Thoughts on Being a One-Eyed Man in a World of Blind People

by Andy Wood on August 19, 2010

in Enlarging Your Capacity, Five LV Laws, Leadership, Life Currency, LV Cycle, Principle of Freedom

The happiest man I ran into yesterday had a distinguishing feature.  He only had one arm. 

I don’t know is name, but I know his game; he’s a manager at one of the local fast-food Italian restaurants in town.  In the short time we were there during the lunch rush, I saw him take orders at the register, manage those delicious breadsticks they’re famous for giving away, manage his team to make sure orders got out and the place stayed clean, and – most importantly – see to it that his customers were happy.

We sure were.  And it started with him showing us that he was happy to be there.  He has an infectious smile and a good-natured laugh that invites you to laugh along.  Sure comes in handy when the lunch line is snaking out the door.

Hmmm.  Maybe he’s the reason the line was so long.  Just sayin.’

Meanwhile, Back in Hebrew Class

My old friend Randall has returned to the hallowed halls of seminary.  Round 1 earned him a Master’s in Church Music; now he’s in theology school, and loving it.

Randall told me yesterday that he and a colleague have been asked to be a grader for one of the professors there.

The Hebrew professor.  Ugh.

(Advice to first-year Hebrew students:  Don’t skip the first day of class, assuming all you’ll get is the syllabus.  Don’t ask me how I know.)

Anyway, Randall and his grading colleague were set to meet with the prof yesterday, and they got there first.  Just in time for each to share his apprehension about grading others in a subject that they themselves were still learning, and had so far to go.

Mid-fear, in walked the professor, and they were caught – fears flying and red-faced.  They admitted their concerns, and the new boss had some profound (and funny) wisdom:

Gentlemen, in a world of blind men, the one-eyed man is king!

I’m still laughing at that.  And meditating 

And listening.

Wisdom for the Challenged

Beyond being just too dang funny, this nothing-short-of-a-proverb is applicable in more ways than I can name. 

It speaks to leadership – all you need to do is see past the blindness or short-sightedness of those who follow you.

It speaks to teaching – all you need to know is one lesson more than those you teach.

It speaks to parenting – your “one eye” will seem for the longest time to your children to be positioned in the back of your head.  (“How does she know that?”)

Do you want to lead?  Find the blind and point the way.  Better still, show the way.

“But what about my limitations?” 

Find somebody with fewer.  There are plenty of prospects.

I love it, love it, love it!

You’d Be Amazed Who Responds to Your Strength

See, here’s the problem.  We look at our one-eyed situation and assume it’s a liability because we compare ourselves with two-sighted people in a 20/20 world.  In the first place, that assessment just isn’t true in most cases.  In the second place, we’re comparing ourselves to the wrong crowd.

Here’s another thought.  Maybe in leading the “blind” with our “good eye,” we can gain sight – or at least insight – in the areas we lack.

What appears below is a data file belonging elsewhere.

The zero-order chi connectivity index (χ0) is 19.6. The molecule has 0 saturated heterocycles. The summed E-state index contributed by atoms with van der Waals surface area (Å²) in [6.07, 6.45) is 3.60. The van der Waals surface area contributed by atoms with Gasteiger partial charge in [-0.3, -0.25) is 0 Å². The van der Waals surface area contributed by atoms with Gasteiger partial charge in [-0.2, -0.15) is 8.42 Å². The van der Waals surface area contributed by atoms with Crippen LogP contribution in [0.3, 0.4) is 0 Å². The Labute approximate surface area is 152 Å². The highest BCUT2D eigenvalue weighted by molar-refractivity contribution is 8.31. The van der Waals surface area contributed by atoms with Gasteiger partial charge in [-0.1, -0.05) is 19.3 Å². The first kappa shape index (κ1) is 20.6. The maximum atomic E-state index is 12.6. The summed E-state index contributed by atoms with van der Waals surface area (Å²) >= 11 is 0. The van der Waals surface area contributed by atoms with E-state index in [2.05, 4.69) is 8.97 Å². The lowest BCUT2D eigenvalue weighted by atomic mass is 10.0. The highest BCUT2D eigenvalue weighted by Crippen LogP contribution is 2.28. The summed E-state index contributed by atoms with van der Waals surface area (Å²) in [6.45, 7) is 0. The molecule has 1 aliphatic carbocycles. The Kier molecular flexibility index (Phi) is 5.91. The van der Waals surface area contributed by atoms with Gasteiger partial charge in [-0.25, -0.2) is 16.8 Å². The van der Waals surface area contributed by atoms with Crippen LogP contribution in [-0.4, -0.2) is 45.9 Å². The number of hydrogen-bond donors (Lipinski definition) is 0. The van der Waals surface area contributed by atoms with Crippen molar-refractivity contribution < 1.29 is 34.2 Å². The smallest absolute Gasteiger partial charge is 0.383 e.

One more thought:  Those “blind” people have other senses about them.  And they can tell when someone else has what they lack.  So as I gain, in whatever arena that is (confidence, finances, direction, wisdom, knowledge, whatever), they start asking for directions.  Then they start sending out “blind people signals” to the other “blind” people – “There is somebody who can help you find your way!”

So What’s Your Excuse?

Okay, so life has thrown you a curve.  You’re now limping along with limitations, wounded by letdowns, scarred by the evil of others, or just scared that you’re being asked to stand and deliver when you’d prefer to sit and think about it.  Worse, sometimes your limitations are the result of colossal failures of your own making.  (Don’t ask me how I know that, either.)

Get over it.

There is still someone willing and wanting to look to you as the greatest or nearest example they know.  An example of knowledge.  An example of experience.  An example of wisdom.  An example of redemption.  An example of hope.  (Are you getting this?  I could go on and on.)

What I’m saying is that there is a beat up, ignorant, yearning, directionless world of people who desperately need to know what you know, go where you are going, or rise from the fall you just stood up from.  So stop your whining, and take your one good eye and see for them.  Stop your bellyaching about what you lack, and take your one good arm (with a big smile) and reach out to them.

Limitations are a construct only of the mind.  Now what was your excuse?

Come Back to SEE Us

The happiest man I ran into yesterday had a distinguishing feature.  He only had one smile.  And yesterday, it seemed to be reserved just for me.  (There was something else about him, but for the life of me, I can’t remember now what it was.)

The lunch rush had passed, and we finally decided to leave.  Walking out the door, the manager looked up from his busyness and saw me leaving.

“Come back and see us,” he beamed.

Believe I will.

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